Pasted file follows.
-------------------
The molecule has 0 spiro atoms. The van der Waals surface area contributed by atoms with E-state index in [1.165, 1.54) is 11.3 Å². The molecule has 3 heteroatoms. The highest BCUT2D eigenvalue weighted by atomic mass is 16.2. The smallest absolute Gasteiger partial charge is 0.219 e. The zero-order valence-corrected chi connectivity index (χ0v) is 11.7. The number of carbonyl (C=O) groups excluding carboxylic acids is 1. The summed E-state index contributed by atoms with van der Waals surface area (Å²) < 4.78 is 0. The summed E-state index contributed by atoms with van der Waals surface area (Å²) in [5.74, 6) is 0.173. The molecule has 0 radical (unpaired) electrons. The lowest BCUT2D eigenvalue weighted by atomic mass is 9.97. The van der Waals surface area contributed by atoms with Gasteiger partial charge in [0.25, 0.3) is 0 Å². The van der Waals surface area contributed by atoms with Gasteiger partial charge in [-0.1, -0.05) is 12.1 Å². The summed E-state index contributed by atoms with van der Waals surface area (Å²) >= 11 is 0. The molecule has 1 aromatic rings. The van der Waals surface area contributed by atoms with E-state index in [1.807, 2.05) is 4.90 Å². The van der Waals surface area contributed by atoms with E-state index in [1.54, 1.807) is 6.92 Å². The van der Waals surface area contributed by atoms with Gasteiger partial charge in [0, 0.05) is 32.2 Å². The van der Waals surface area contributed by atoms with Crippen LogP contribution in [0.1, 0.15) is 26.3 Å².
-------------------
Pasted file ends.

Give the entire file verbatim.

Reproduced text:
The molecule has 0 spiro atoms. The van der Waals surface area contributed by atoms with E-state index in [1.165, 1.54) is 11.3 Å². The molecule has 3 heteroatoms. The highest BCUT2D eigenvalue weighted by atomic mass is 16.2. The smallest absolute Gasteiger partial charge is 0.219 e. The zero-order valence-corrected chi connectivity index (χ0v) is 11.7. The number of carbonyl (C=O) groups excluding carboxylic acids is 1. The summed E-state index contributed by atoms with van der Waals surface area (Å²) < 4.78 is 0. The summed E-state index contributed by atoms with van der Waals surface area (Å²) in [5.74, 6) is 0.173. The molecule has 0 radical (unpaired) electrons. The lowest BCUT2D eigenvalue weighted by atomic mass is 9.97. The van der Waals surface area contributed by atoms with Gasteiger partial charge in [0.25, 0.3) is 0 Å². The van der Waals surface area contributed by atoms with Gasteiger partial charge in [-0.1, -0.05) is 12.1 Å². The summed E-state index contributed by atoms with van der Waals surface area (Å²) >= 11 is 0. The molecule has 1 aromatic rings. The van der Waals surface area contributed by atoms with E-state index in [1.807, 2.05) is 4.90 Å². The van der Waals surface area contributed by atoms with E-state index in [1.54, 1.807) is 6.92 Å². The van der Waals surface area contributed by atoms with Gasteiger partial charge in [0, 0.05) is 32.2 Å². The van der Waals surface area contributed by atoms with Crippen LogP contribution in [0.1, 0.15) is 26.3 Å².